In short, the writing process is affected by brain chemistry. Hormonal shifts, manic and depressive brain states, and even one's level of endorphins produce good or bad moods that affect brain chemistry, which in turn influences the creative impulse. Altering brain states can serve to inspire prolific writing as well as to close a writer down—blocking her ability to communicate her ideas, frozen in panic. For example, a manic, or “high”, elevates one's ability to write while the counterbalancing “low” or depressed brain tends to deflate the enthusiasm a smooth flow of ideas requires. The creative impulse is useful in motivating a writer. It is a valuable channeling of energy that, when neglected, may produce anxiety and psychological, even physical detriments. The physical brain helps one see the organic nature of creativity and, in doing so, consider ways to prepare the body to write.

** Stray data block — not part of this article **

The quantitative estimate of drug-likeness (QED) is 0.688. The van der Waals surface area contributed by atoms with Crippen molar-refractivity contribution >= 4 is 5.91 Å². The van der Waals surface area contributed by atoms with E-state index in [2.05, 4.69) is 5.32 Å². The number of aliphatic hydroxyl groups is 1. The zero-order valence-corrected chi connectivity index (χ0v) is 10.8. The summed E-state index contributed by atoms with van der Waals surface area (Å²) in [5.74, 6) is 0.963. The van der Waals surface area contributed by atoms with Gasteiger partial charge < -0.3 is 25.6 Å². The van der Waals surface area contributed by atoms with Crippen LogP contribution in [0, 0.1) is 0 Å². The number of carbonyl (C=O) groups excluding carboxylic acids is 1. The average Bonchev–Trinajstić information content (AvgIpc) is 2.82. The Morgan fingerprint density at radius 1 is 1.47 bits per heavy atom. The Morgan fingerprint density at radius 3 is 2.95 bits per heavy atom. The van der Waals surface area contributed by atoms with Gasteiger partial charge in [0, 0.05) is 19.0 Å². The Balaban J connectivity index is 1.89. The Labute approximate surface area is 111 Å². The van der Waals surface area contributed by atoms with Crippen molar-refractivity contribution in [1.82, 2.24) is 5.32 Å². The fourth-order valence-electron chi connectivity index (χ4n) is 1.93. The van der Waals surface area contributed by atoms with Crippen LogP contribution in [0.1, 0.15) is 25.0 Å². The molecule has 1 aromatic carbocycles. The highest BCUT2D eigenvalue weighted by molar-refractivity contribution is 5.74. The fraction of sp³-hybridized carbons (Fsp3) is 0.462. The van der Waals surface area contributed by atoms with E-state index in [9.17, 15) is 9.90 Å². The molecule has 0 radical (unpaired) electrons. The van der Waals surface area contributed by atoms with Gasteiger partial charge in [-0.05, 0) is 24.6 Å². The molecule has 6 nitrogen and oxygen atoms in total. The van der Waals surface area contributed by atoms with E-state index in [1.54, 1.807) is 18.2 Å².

|School:||The University of Akron|
|School Location:||United States -- Ohio|
|Source:||MAI 57/05M(E), Masters Abstracts International|
|Keywords:||Body and mind writing, Brain chemistry, Creativity, Neurology, Physiology of writing, Writing|
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